In general, SMS uses a broadcast system in which a message is addressed for a destination device and then broadcast to all devices. SMS is generally a one-way communication protocol so that the message is simply broadcast with no feedback that the mobile device received the message. This is one of the factors that make SMS less expensive than cellular connections. Note that although SMS is discussed herein, the present invention may be used with other one-way communication protocols. The important aspect of the invention is that a less expensive communication channel is used to send the notification than must generally be used to allow full synchronization between the mobile device and the computing device.
FIG. 8 provides a block diagram of a system for sending synchronization notifications under one embodiment of the present invention. The operation of the system of FIG. 8 is discussed in the flow diagram of FIG. 9.
 In step 900 of FIG. 9, a new object is added to an object store 800 or an existing object is changed in object store 800. The addition or changes cause an exchange event service 802 to execute. Under one embodiment, exchange event service 802 executes whenever there is a change in the objects held by a container object that exchange event service 802 is bound to. Such container objects are sometimes referred to as object stores above. In other embodiments, exchange event service 802 only executes after a minimum number of objects have been changed, added, or deleted. This helps reduce the number of synchronization notifications that are sent to the mobile device. In some embodiments, the number of changes required to trigger a synchronization notification is set by the user.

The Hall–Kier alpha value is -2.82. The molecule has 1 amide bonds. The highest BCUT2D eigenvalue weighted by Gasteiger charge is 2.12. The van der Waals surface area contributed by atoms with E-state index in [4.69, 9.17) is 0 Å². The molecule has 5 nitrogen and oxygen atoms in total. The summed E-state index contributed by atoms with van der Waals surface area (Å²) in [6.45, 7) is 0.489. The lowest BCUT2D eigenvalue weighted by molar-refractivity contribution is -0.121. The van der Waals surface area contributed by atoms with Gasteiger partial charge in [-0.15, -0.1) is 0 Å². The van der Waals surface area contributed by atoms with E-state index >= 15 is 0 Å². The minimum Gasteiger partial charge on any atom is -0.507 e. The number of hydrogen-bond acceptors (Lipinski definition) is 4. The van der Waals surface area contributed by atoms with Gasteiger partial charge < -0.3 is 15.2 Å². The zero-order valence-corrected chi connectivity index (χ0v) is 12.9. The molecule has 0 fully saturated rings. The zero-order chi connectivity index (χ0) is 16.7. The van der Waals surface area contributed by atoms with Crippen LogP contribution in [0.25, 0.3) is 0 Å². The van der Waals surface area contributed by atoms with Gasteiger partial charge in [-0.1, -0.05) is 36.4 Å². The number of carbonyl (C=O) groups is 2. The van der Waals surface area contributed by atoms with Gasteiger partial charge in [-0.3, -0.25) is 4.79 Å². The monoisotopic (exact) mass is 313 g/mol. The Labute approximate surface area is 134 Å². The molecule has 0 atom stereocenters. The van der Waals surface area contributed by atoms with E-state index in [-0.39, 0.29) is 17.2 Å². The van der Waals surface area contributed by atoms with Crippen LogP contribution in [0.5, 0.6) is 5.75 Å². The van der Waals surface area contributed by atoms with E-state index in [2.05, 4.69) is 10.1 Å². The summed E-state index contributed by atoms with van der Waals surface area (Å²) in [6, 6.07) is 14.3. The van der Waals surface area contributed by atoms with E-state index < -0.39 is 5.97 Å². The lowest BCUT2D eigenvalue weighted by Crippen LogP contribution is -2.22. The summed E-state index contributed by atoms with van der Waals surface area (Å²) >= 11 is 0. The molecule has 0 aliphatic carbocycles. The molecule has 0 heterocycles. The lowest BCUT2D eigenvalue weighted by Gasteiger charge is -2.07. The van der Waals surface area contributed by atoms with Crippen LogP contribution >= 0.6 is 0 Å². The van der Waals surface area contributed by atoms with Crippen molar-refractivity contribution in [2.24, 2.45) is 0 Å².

Exchange event service 802 may be bound to many different types of container objects including container objects for e-mail, contacts, calendar, and tasks. For example, exchange event service 802 can be bound to an inbox mailbox folder such that when a new e-mail is added to the inbox folder, an instance of exchange event service 802 is started. Exchange event service 802 may be located on computing device 14 or may be located on a separate computing device that is connected to computing device 14. Under one embodiment, where the synchronization involves a user's e-mail inbox, the exchange event service is located on the same server as the inbox.